Classy Meopta binos a winner with Chris Redlich
It’s hard to imagine that just a little more than a comparative stretch from Brisbane to Sydney is the Czech Republic’s distance from the war in Ukraine, yet despite the conflict many European countries close to the hostilities are still manufacturing and exporting strongly. Czech firm Meopta have been sending out high-quality optics for more than 80 years and their brand is definitively familiar to the Australian shooting scene. I’ve never owned a Meopta product but know many friends who have and hold them in high regard.
I received an invitation by sole distributor Winchester Australia to review two pairs of Meopta MeoPro Optika binoculars and was keen to form my own opinion. Beautifully presented, both come with rubber lens flip covers, cleaning cloth and neck strap with a hard case for the 8x42s and a quality softer nylon, felt-type padded case for the 10x42LRs (laser rangefinders). Noticeable at first glance is the 10x42s are a lot bulkier, though this was expected as they’re housing a substantial amount of electronics to enable their range-finding capability.
Very robust by feel, both binoculars look as though they can take a beating, though I was particularly impressed by the 8x42s as they’re the most compact hunting binoculars in that configuration I’ve ever laid my hands on. As with most modern binos the parallel lens barrels are of a roof prism design with Optika’s made from magnesium alloy coated in Meopta’s distinguishable, protective, olive-coloured durable rubber. Both review models measure a tad over 140mm with the 8x weighing a miniscule 713g compared to 933g for the 10xLR.
MeoPro Optika features
Strangely the 8×42 eyepieces have three firm adjustment clicks for eye relief and the 10x42LR only two. I found clicks on the 10x42s much softer compared to the 8x42s which became a minor concern for readjusting after removing from the pouch during field testing. The 10x42LR has dual dioptre adjustment compared to single for the 8×42. The dioptre dials were firm but easy to manipulate, enabling a customised clear image and their closed bridge design moved freely to allow correct interpupillary distance for the operator’s eye width.
All MeoPro Optika binos are ergonomically designed for ease of use and the review pairs felt comfortable in my large fingers yet suited my wife Sue-Ann’s smaller hands just as well. The focus wheel, sitting central to the bridge hinge, is easily rotated by either index finger thanks to a zig-zag pattern on the rubber surface. Meopta engineers have done a great job squeezing all the laser range-finding electronics into the 10x42LR bridge. Its battery compartment is neatly housed within the focus wheel and sealed to be waterproof, while the main binocular bodies of all Optika models are purged with nitrogen for trouble-free viewing in humidity, rain and snow.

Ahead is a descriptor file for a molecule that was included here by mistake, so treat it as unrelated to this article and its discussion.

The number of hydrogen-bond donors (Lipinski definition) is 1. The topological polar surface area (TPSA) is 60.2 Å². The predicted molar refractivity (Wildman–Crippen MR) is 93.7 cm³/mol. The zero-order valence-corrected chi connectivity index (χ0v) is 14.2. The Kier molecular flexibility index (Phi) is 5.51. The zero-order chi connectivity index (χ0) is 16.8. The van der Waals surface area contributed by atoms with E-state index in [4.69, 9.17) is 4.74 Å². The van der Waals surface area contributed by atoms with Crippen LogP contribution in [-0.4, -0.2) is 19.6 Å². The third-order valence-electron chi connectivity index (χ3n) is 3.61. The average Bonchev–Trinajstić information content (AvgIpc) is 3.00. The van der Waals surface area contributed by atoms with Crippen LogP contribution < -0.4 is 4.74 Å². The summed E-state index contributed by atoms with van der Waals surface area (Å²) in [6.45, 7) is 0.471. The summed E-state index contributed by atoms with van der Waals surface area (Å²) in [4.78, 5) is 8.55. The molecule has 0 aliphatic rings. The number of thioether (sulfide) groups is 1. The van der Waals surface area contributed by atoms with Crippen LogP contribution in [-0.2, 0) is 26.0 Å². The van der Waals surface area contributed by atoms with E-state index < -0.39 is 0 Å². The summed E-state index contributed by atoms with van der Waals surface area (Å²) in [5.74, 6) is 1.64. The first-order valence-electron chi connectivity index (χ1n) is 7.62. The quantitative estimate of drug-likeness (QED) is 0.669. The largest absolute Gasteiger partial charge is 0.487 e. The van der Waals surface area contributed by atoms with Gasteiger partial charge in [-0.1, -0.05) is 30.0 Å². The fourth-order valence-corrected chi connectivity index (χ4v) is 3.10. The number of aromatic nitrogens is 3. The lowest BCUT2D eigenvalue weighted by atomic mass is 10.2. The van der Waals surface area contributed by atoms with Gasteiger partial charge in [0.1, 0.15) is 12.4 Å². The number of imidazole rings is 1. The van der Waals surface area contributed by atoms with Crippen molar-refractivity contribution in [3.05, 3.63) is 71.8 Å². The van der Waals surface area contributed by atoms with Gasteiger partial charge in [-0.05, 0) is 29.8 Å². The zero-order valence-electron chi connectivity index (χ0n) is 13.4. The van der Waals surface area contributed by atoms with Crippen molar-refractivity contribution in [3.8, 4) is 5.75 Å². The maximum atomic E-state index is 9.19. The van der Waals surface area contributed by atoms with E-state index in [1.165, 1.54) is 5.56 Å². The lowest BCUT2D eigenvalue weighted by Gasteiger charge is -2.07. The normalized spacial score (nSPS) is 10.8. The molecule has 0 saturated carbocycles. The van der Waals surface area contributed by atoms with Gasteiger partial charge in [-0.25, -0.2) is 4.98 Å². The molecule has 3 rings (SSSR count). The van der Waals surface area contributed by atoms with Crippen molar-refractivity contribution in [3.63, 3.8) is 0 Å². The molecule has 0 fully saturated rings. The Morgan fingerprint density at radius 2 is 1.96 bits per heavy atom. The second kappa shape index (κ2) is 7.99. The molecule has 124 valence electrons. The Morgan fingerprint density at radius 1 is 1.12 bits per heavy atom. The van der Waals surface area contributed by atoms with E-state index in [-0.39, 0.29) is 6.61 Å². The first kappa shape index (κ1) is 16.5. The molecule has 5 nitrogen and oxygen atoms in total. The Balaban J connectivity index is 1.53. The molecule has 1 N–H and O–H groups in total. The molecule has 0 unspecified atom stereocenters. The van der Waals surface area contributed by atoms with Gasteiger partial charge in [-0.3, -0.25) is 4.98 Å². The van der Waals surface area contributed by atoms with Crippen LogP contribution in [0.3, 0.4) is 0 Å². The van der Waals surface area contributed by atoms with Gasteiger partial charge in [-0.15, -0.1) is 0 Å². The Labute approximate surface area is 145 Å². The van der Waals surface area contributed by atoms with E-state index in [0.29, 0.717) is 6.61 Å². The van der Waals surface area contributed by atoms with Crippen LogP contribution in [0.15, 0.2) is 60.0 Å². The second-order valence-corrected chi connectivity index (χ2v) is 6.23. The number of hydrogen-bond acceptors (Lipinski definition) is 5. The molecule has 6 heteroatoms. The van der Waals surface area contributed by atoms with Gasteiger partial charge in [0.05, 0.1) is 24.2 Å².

The 10x42LR power is drawn from a single CR2 3-volt battery which provides up to 1500 range calculations before swapping out. Manual operation of the 10x laser range-finding capabilities are two buttons within easy finger touch, located either side of the top of the bridge hinge. Interestingly, the button pads have tiny rubber fins which provide a distinct and superb grip surface in cold or wet weather, the right button for range-finding and the left handling all mode functions. The user manual clearly states all the functions and not once did I feel challenged during operation.
The head-up digital display has five brightness settings and the circular reticle makes for rapid target acquisition. Scan mode facilitates fast, updated ranging on the run and the ‘Class 1’ laser capability enables accurate range-finding out to an impressive 2380m (2600 yards) with a forgivable plus or minus error parameter of 2m when ranging past 1000m.